This March, Beveridge Place hosted a Belgian beer and cheese tasting, a Seattle Sounders season opening night party, and their 15th annual Barleywine Bacchanal, with over 30 barley wines on tap and 70 poured over the course of four straight days.
With a beer menu like that, it’s a pity that they don’t offer lodging as well!
McSorley’s Old Ale House,
New York City
Designated the oldest Irish bar in New York, McSorley’s Old Ale House was supposedly established in 1854, although the exact date of its founding is not clear.
Located in the city’s East Village, McSorley’s has survived the Civil War, the Great Depression, two World Wars and Prohibition, and stands as a monument to beer drinking in America.
Its mottos are “Be Good or Be Gone,” and “We were here before you were born.”
New York is one of the oldest American cities, and visiting McSorley’s is like taking a big step back in time.
Hanging from the blackened, grease-encrusted ceiling are John Kennedy’s grandfather’s boots; a pair of Harry Houdini’s handcuffs are attached to the bar rail.
Chicken wishbones (mostly removed now by the health department) hang above the bar were left by World War I soldiers as a lucky charm for their safe return (apparently some never came back.)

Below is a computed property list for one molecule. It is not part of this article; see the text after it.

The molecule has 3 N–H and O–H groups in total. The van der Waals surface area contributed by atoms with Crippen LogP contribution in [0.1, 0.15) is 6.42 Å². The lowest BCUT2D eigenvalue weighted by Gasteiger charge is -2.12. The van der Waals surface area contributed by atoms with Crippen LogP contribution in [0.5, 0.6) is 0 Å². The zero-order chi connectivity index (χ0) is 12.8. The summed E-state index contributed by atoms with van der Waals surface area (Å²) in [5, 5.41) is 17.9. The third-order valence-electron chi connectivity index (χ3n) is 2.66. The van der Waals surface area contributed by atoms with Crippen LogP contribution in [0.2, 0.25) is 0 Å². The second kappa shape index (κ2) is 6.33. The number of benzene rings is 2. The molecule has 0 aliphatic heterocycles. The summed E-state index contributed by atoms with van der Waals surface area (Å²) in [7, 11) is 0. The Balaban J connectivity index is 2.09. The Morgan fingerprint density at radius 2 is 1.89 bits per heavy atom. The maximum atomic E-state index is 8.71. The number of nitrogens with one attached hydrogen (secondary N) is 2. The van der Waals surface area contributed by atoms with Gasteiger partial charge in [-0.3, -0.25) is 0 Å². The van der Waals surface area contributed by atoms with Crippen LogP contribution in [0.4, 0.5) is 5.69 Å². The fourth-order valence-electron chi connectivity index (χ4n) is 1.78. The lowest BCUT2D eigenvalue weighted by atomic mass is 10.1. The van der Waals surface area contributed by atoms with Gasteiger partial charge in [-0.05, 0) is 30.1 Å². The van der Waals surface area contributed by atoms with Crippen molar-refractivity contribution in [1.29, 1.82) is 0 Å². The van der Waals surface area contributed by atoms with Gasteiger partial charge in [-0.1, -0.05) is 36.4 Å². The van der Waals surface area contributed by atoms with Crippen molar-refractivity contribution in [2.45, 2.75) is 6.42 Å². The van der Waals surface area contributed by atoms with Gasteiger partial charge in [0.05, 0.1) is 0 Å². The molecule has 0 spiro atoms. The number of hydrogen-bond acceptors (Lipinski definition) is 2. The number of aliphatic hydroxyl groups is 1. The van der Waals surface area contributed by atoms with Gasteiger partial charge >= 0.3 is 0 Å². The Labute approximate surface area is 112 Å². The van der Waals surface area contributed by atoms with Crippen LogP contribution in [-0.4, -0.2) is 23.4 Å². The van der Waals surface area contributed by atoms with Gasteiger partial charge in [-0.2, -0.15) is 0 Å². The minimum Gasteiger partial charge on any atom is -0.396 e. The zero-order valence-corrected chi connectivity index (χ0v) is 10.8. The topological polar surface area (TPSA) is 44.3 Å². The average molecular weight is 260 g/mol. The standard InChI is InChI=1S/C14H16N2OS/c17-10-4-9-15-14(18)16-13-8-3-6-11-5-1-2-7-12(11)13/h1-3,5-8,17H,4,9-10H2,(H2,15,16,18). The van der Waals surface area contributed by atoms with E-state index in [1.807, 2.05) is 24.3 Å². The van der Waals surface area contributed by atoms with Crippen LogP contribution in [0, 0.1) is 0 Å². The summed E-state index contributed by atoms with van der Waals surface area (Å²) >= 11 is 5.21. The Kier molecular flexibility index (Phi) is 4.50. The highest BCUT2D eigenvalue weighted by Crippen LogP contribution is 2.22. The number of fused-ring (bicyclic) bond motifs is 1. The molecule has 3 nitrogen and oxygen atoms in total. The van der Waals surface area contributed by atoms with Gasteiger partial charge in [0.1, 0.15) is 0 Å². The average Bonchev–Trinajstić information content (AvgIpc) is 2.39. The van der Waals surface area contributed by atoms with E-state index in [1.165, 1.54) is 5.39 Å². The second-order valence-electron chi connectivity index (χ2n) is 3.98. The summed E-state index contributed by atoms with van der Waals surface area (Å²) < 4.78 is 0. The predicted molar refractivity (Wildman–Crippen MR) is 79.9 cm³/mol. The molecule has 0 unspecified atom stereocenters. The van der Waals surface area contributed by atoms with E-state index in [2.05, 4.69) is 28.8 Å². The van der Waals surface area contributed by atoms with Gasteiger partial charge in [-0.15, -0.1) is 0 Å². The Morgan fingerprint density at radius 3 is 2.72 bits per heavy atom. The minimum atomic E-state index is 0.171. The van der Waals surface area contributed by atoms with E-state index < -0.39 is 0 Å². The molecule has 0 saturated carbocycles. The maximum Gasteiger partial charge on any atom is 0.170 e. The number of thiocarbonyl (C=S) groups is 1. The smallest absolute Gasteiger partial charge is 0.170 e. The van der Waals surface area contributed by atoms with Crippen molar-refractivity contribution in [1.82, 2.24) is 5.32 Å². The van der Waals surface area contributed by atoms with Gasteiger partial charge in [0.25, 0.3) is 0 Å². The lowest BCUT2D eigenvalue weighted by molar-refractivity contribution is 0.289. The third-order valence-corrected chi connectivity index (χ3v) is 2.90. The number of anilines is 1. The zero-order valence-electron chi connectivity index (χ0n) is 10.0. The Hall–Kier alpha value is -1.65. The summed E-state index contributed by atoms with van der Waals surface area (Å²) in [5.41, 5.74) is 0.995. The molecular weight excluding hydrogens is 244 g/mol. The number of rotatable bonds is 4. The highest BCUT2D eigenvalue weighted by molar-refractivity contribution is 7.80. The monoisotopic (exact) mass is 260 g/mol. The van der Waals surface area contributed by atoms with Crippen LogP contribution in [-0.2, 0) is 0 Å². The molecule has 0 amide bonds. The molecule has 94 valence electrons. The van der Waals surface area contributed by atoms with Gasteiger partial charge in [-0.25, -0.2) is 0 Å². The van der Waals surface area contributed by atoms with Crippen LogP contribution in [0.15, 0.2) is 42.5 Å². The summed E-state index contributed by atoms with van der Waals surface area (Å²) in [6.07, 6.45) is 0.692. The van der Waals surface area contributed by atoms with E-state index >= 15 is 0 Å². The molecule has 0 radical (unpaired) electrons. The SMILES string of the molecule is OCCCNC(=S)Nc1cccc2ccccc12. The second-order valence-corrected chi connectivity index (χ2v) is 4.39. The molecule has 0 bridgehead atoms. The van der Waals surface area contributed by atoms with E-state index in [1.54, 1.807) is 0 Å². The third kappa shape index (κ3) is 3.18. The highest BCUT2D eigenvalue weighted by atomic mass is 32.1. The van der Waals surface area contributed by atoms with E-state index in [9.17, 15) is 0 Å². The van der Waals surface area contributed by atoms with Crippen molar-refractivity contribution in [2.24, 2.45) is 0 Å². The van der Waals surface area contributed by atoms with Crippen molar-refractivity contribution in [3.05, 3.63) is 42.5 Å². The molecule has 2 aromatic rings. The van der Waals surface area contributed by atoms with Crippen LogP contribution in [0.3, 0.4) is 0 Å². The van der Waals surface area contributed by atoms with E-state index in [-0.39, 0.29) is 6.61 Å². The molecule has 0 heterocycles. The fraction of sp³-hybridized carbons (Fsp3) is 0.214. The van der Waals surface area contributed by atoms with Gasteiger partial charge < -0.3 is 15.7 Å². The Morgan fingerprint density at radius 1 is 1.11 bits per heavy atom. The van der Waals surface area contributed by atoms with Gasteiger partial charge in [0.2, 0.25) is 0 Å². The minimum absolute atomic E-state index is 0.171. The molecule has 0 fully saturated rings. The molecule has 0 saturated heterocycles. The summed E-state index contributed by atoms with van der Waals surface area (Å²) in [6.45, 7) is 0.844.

The floor is covered with sawdust, a reminder of the old days when spitting and spills were common occurrences in taverns.
Unlike the pub, its eponymous beer is basic and not very noteworthy: a pale ale and a black lager is all you’ll get here, but even the pedigree of the brews is like a beer history in itself: first made by the Fidelio Brewery, then by the Rheingold Brewery (makers of Falstaff,) then by Schmidt’s, then by Stroh, until they sold all of their brands to Pabst, whose beers are now made by MillerCoors.
Until 1970, women were not allowed at McSorley’s, but a successful lawsuit by the National Organization of Women forced the bar to change its policy — sort of.
When my wife and I first visited the place many years ago, there was still only one restroom there, replete with big porcelain urinals and stalls (a ladies’ room was finally added in 1986.) As my wife went to use it, the old waiter winked at her. “No fair peeking at the boys, honey!” he smiled.
How could you not like this place?
Alan Moen of Entiat is the former editor of Northwest Brewing News, and still a senior writer and columnist for American Brewer magazine. He wrote about attending Munich’s Oktoberfest in a previous issue of The Good Life.